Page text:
Published on September 21st, 2017 | by Seán Ward0
Fiat 500C: Time To Celebrate The 500′s 60th Birthday
As you may have noticed, there’s been something of a year-long party going on at Fiat’s HQ. The reason? 2017 marks 60 years since the first Fiat 500 rolled out of the factory gates in Turin. Considering just how iconic the 500 is, I’m surprised Fiat has managed to limit itself to just one year.
Now while I didn’t get an invite to the champagne reception, I thought it would be rude to let this little automotive milestone pass me by, which is why you join my in a Fiat 500C.
The original 500 sold in huge numbers because it was stylish, simple, and relatively affordable. The new 500 is much the same, but with this particular 500C there’s another key similarity, namely, the original 500 launched with a two-cylinder engine and this 500C has a two-pot as well.
The modern 500′s two-cylinder is thankfully very different. It’s an 875cc turbocharged engine with 105bhp and 106lb/ft of torque. To put that in perspective, the original motor had just 479cc and 13bhp. How things have changed.
Despite the fact this is ‘only’ 875CC, this is the most powerful and the fastest standard 500 you can buy: 0-62mph takes exactly 10 seconds and the top speed is a dizzying 117mph.
It’s an interesting engine to say the least. Push the throttle and you’re greeted with a throaty two-cylinder bark that’s unlike anything else I’ve driven. It’s not a particularly nice noise below 3,000rpm, but thrashing it between 3-5,200rpm is hilarious.
Above 3,000rpm is where you’ll need to keep it, though, because any lower than that and you’ll struggle to move. The turbo really is the power behind the engine, and off-boost you’ll be juddering all over the place. Do you sometimes set off in second gear rather than first? Good luck with that with this engine.
How does it drive? The steering is worryingly light unless you push the Sport button on the dashboard (it makes the engine a little more responsive, too) but pleasingly direct once you do, and the brakes aren’t massively powerful but good enough. The ABS cuts in too early, though, flashing the hazard warning lights at the slightest hint of hard braking.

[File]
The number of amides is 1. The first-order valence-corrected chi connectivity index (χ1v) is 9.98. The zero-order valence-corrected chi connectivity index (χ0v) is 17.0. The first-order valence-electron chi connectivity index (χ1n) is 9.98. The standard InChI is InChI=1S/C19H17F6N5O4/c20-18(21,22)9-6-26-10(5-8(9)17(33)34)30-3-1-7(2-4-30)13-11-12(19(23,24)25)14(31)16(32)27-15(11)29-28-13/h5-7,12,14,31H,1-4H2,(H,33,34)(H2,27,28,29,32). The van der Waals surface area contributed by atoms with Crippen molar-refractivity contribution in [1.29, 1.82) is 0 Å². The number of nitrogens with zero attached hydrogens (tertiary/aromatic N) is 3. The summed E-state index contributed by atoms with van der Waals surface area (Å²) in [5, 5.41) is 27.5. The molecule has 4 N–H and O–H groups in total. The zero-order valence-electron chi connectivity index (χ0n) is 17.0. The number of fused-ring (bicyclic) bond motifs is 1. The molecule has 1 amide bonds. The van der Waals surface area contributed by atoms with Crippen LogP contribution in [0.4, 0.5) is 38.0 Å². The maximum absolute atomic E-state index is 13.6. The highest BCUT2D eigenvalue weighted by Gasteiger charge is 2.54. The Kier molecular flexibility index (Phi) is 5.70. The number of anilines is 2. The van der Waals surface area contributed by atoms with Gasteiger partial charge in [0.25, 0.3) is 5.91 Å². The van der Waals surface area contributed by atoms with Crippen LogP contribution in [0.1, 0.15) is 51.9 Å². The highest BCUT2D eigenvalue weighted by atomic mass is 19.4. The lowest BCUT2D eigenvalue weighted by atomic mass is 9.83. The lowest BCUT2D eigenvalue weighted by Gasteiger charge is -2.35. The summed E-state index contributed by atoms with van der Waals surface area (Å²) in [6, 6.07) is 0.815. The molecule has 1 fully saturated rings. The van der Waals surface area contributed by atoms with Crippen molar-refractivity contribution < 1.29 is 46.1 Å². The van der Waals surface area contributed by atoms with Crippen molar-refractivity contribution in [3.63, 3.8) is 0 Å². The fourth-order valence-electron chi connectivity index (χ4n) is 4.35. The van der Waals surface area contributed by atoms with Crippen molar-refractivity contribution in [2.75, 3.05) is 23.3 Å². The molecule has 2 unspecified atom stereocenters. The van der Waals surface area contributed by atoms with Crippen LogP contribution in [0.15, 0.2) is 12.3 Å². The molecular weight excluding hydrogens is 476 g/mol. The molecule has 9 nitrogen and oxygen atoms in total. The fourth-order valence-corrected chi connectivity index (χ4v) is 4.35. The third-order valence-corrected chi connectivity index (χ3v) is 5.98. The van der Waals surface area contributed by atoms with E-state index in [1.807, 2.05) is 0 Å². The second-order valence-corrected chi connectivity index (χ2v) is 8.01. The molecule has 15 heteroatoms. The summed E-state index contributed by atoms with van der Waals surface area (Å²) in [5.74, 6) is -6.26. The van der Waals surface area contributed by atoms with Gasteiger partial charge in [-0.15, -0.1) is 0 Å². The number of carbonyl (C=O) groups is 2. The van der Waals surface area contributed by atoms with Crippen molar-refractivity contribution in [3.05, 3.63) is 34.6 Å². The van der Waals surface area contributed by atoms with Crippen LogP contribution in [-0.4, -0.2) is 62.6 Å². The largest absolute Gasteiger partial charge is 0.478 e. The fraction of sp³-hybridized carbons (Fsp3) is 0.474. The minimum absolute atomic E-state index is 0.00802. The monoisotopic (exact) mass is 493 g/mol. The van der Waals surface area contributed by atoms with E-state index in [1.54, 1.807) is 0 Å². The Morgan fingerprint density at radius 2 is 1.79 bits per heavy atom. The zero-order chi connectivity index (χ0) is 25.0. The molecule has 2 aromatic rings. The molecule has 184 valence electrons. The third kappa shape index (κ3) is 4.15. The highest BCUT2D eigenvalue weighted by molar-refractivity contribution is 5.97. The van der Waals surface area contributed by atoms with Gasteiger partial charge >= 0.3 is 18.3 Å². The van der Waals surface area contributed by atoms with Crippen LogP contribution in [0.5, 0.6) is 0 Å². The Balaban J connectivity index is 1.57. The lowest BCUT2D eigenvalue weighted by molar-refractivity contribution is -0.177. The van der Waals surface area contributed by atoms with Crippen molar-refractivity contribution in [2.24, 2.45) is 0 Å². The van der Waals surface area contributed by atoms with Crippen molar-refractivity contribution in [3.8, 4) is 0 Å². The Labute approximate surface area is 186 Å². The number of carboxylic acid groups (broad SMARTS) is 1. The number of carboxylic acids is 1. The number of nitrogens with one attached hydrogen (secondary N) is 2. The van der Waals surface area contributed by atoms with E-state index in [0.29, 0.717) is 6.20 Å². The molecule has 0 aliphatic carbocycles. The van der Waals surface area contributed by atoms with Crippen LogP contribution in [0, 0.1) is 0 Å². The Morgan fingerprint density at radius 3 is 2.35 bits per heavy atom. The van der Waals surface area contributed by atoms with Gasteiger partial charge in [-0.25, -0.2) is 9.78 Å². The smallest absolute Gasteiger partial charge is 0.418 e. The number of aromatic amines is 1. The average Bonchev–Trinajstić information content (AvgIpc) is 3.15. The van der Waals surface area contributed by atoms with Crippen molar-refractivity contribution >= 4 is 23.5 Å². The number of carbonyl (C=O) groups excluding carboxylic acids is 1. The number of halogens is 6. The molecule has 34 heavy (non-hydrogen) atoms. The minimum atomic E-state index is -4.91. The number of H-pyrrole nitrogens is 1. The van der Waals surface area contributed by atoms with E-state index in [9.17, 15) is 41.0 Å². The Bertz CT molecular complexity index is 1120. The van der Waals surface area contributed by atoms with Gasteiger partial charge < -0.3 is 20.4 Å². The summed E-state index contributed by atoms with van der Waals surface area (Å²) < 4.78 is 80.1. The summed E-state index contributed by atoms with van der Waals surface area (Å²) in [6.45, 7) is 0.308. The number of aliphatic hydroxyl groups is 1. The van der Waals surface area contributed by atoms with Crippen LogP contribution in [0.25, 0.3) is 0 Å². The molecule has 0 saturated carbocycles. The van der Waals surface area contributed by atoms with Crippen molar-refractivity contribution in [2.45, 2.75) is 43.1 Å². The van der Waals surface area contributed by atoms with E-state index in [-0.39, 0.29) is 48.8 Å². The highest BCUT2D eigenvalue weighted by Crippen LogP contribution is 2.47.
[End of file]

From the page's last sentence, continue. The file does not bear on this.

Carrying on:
The suspension is soft, but there’s enough control and grip and grip to keep you entertained. What’s fun is that when the grip does eventually fall away, it’s easy to control and not at all scary; it’s a characteristic of a lot of small cars that makes them quite entertaining. The transmission is less good, as the clutch is light and the six-speed manual ‘box is vague.
And what about that roof? There’s always something special about a convertible, not because it makes a car any better to drive but simply because they offer a different view of driving. We’re so used to being in a box, with the windows up and a solid lump of metal above our heads, but by pulling the roof back you’re exposed to sounds, smells and sights that would normally be missed. While the 500C’s roof might get in the way of actually seeing behind you when it’s folded all the way down, it’s a fun, clever package. I like it.
As for the looks, well, it’s a Fiat 500. Inside and out its design is brilliant, from the detailed rear lights and the red brake callipers, to the quirky dash and fun seats.
The only let down is the quality of some of the materials. Take the indicator stalks, for example, that are so frustrating at times, half-clicking on or cancelling at the slightest change of direction, hand signals or flags would have been more useful.
The Fiat 500 isn’t perfect, but I don’t think that really matters. It’s one of the few cars on sale where people will buy it regardless of what folk like me say simply because it has followed in the footsteps of its ancestor: it is an icon.
Now if you’ll excuse me, I’m going to pop open a bottle of champagne, put on a party hat, and imagine what the Fiat 500 of 2077 will look like…